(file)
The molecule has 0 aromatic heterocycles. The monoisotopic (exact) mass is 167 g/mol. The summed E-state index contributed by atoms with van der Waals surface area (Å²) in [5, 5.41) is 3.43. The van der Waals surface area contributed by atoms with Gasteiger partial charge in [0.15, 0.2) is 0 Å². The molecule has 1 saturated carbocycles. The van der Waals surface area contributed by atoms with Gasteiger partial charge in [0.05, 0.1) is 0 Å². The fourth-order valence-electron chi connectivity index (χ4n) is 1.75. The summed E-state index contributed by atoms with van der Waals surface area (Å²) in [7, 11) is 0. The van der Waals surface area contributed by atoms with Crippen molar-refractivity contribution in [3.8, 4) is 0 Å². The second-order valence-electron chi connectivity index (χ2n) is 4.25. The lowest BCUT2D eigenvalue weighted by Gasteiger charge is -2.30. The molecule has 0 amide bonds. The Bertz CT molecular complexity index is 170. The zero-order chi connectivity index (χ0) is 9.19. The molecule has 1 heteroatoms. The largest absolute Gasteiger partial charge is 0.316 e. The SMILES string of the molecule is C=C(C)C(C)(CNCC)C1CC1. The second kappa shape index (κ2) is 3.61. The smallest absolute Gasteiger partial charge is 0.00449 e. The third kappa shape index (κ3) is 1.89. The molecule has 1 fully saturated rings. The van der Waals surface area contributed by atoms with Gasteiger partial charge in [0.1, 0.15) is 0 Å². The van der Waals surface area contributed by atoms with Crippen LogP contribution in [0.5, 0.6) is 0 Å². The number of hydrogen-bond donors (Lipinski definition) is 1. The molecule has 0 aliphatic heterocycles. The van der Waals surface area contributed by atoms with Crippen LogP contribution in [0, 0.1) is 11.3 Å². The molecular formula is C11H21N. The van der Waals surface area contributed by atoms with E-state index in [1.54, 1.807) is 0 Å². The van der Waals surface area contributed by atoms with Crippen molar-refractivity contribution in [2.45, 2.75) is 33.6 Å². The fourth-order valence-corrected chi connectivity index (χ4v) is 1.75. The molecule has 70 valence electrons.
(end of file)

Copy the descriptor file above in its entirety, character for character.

The molecule has 0 aromatic heterocycles. The monoisotopic (exact) mass is 167 g/mol. The summed E-state index contributed by atoms with van der Waals surface area (Å²) in [5, 5.41) is 3.43. The van der Waals surface area contributed by atoms with Gasteiger partial charge in [0.15, 0.2) is 0 Å². The molecule has 1 saturated carbocycles. The van der Waals surface area contributed by atoms with Gasteiger partial charge in [0.05, 0.1) is 0 Å². The fourth-order valence-electron chi connectivity index (χ4n) is 1.75. The summed E-state index contributed by atoms with van der Waals surface area (Å²) in [7, 11) is 0. The van der Waals surface area contributed by atoms with Crippen molar-refractivity contribution in [3.8, 4) is 0 Å². The second-order valence-electron chi connectivity index (χ2n) is 4.25. The lowest BCUT2D eigenvalue weighted by Gasteiger charge is -2.30. The molecule has 0 amide bonds. The Bertz CT molecular complexity index is 170. The zero-order chi connectivity index (χ0) is 9.19. The molecule has 1 heteroatoms. The largest absolute Gasteiger partial charge is 0.316 e. The SMILES string of the molecule is C=C(C)C(C)(CNCC)C1CC1. The second kappa shape index (κ2) is 3.61. The smallest absolute Gasteiger partial charge is 0.00449 e. The third kappa shape index (κ3) is 1.89. The molecule has 1 fully saturated rings. The van der Waals surface area contributed by atoms with Gasteiger partial charge in [0.1, 0.15) is 0 Å². The van der Waals surface area contributed by atoms with Crippen LogP contribution in [0.5, 0.6) is 0 Å². The number of hydrogen-bond donors (Lipinski definition) is 1. The molecule has 0 aliphatic heterocycles. The van der Waals surface area contributed by atoms with Crippen LogP contribution in [0, 0.1) is 11.3 Å². The molecular formula is C11H21N. The van der Waals surface area contributed by atoms with E-state index in [1.54, 1.807) is 0 Å². The van der Waals surface area contributed by atoms with Crippen molar-refractivity contribution in [2.45, 2.75) is 33.6 Å². The fourth-order valence-corrected chi connectivity index (χ4v) is 1.75. The molecule has 70 valence electrons.